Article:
Diamond Fluorescence

How Fluorescence Can Change Diamond Color

Woman Holding A Diamond Ring
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This glowing effect can be seen as either a negative or positive thing. A diamond's color can either enhance a diamond's natural color in sunlight or enhance the color under incandescent light (lightbulbs). However, the opposite can also be true. The fluorescence of a diamond can make a diamond appear more yellow that it actually is. This depends on the color the diamond emits as well as the type of lighting. 

Learn the basics of diamond fluorescence as well as why it's important to know whether or not your diamond glows under ultraviolet light. 

What Is Diamond Fluorescence?

Fluorescence is a characteristic that makes some diamonds appear to change color or glow when they are exposed to the ultraviolet light. This change in color is completely different than a diamond's color. 

Do All Diamonds Fluoresce?

Not all diamonds have an intense fluorescence. Some don't show this quality at all. Diamond grading reports reveal whether or not a diamond fluoresces, and if it does, how much -- faintly, weakly, moderately, strongly or very strongly.

What Color Is Visible in Diamond Fluorescence?

Diamond grading reports also disclose the color produced by a diamond's fluorescence -- it's usually blue, yellow or white. 

How Does Diamond Fluorescence Affect the Diamond?

Be careful and always check a diamond grading report to check a diamond's fluorescence if possible. If a yellowish diamond fluoresces blue, the effect could mask the yellowish tint when viewed under a jewelry store's fluorescent bulbs. You might be surprised by the diamond's true yellowish appearance when you look at it at home under different lighting. Your best bet is to examine the diamond in as many different light sources as possible.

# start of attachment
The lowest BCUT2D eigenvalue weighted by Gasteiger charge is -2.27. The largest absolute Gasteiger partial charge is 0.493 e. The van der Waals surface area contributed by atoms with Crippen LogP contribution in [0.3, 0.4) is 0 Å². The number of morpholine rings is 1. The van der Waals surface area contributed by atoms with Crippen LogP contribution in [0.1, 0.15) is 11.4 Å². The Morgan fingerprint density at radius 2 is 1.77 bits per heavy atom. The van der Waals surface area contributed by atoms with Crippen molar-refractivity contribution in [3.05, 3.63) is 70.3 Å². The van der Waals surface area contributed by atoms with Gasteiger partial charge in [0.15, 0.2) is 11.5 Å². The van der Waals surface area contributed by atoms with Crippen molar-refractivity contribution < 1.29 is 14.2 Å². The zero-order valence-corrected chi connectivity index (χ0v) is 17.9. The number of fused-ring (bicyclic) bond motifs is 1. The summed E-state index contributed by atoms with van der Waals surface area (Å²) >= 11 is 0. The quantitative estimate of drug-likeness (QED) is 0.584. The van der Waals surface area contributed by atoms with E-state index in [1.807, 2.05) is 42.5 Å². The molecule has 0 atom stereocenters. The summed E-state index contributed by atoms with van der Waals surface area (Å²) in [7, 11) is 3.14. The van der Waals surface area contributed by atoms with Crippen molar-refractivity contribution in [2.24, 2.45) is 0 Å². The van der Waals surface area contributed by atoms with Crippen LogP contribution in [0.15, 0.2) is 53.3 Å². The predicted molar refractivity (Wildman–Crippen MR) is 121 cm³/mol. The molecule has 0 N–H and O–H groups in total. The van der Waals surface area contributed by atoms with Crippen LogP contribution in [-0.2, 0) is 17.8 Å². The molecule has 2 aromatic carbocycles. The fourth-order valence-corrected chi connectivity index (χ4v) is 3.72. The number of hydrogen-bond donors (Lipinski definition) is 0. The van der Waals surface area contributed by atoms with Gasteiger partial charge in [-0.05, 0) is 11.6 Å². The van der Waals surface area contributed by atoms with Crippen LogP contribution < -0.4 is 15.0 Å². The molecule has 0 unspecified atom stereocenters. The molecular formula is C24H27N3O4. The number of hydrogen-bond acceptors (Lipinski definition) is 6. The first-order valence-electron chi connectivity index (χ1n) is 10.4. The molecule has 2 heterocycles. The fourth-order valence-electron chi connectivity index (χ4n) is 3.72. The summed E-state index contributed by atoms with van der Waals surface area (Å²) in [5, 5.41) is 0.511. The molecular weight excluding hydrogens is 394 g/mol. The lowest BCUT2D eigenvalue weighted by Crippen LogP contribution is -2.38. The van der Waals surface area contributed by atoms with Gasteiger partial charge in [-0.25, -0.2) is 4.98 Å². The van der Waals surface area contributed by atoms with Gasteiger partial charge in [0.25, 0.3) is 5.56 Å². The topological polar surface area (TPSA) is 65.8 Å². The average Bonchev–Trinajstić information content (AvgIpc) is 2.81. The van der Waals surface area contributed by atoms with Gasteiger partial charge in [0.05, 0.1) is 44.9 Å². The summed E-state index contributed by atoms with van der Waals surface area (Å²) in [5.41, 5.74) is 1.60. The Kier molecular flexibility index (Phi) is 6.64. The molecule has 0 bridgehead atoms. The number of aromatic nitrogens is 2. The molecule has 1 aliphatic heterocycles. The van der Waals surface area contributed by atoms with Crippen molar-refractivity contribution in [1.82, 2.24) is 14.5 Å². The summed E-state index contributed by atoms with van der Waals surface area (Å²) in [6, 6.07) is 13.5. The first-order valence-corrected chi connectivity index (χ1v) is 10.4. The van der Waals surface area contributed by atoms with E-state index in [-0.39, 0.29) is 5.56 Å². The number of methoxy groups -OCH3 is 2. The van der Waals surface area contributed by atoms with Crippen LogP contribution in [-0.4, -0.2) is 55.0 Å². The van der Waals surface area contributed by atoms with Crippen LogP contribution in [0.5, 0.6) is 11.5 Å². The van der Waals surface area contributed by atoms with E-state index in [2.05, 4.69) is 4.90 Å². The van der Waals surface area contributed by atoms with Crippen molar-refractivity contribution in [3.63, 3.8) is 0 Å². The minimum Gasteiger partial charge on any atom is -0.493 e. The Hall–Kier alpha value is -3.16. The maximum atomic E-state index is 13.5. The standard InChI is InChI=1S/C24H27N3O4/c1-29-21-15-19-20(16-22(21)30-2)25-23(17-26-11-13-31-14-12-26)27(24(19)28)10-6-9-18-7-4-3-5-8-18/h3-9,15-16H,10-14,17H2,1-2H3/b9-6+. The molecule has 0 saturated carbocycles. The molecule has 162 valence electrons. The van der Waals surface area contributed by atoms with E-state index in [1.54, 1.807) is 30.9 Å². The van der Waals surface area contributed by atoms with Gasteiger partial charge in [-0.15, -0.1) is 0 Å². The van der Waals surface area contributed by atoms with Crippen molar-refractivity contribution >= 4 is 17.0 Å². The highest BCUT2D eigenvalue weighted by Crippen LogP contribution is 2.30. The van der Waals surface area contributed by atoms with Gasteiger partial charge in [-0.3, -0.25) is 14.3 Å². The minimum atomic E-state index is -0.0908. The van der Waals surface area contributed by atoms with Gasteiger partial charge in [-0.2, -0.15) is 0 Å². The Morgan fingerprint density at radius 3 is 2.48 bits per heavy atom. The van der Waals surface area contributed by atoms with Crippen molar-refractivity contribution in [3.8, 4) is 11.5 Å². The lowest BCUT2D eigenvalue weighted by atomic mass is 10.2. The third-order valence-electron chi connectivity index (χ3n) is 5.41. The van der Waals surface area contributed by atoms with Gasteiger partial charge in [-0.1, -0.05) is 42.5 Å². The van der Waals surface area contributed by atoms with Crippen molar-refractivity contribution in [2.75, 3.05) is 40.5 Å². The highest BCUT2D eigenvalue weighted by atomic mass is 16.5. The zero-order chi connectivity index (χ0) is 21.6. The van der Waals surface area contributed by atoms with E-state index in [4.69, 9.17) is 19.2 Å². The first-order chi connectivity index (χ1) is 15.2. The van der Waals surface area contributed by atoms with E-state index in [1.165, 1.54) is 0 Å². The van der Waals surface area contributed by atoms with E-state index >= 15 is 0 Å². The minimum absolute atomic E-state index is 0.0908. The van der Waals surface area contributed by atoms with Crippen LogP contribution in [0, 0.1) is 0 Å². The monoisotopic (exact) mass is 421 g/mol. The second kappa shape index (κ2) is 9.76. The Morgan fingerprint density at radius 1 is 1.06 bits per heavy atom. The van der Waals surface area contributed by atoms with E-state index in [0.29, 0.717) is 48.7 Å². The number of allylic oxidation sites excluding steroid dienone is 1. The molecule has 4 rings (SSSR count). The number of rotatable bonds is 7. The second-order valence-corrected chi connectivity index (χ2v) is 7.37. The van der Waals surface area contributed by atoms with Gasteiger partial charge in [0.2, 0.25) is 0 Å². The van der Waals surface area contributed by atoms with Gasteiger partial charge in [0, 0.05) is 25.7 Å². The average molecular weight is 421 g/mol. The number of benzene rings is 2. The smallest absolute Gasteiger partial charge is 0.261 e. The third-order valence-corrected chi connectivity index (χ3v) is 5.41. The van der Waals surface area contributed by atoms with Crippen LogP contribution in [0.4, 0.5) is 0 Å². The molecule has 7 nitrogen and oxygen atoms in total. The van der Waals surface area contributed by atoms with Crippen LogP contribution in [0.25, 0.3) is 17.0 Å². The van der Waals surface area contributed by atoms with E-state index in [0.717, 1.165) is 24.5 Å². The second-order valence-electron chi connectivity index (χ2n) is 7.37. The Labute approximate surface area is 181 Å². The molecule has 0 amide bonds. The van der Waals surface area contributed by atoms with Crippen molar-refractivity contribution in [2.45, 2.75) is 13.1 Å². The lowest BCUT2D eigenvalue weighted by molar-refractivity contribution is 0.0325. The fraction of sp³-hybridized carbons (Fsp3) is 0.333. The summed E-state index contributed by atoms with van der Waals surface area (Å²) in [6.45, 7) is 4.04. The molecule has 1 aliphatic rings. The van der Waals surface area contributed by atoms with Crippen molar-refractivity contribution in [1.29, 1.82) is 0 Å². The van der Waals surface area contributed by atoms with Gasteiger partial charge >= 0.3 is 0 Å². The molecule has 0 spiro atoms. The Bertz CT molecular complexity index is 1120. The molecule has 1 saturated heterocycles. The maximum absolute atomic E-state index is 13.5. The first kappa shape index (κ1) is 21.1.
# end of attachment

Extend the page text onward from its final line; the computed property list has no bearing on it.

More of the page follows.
The reverse is true for diamonds that fluoresce yellow. They can appear more white under incandescent lights, but acquire a yellowish tint in ultraviolet light.

Fluorescence in Jewelry with Multiple Diamonds

Most fluorescence is subtle. You probably will not see it as a true color change. You may notice a slight shift in tone. However, the difference could make a diamond ring or other jewelry with multiple stones seem out of balance if some of the stones fluoresce and others do not, or if they fluoresce different colors. Even though all the diamonds may be the same color grade, if they have a different fluorescence, the look may be uneven and appear unmatched. This is why many jewelers will pick diamonds for a single piece of jewelry under a special ultraviolet light (similar to a black light).

Pricing for Diamonds that Fluoresce

A strong yellow fluorescence brings diamond prices down, sometimes quite a bit. This is because yellowish tinted diamonds are less desirable than whiter stones.

A blue fluorescence can help increase the prices of diamonds with yellowish tones because it makes a lower color diamond appear whiter than it is.

It's important for you to be happy with the diamonds you buy. Ask your jeweler to show you examples of fluorescence and try to look at diamonds in many types of light before you make a decision, especially if you are considering diamonds with no grading documentation.

Edited by: Lauren Thomann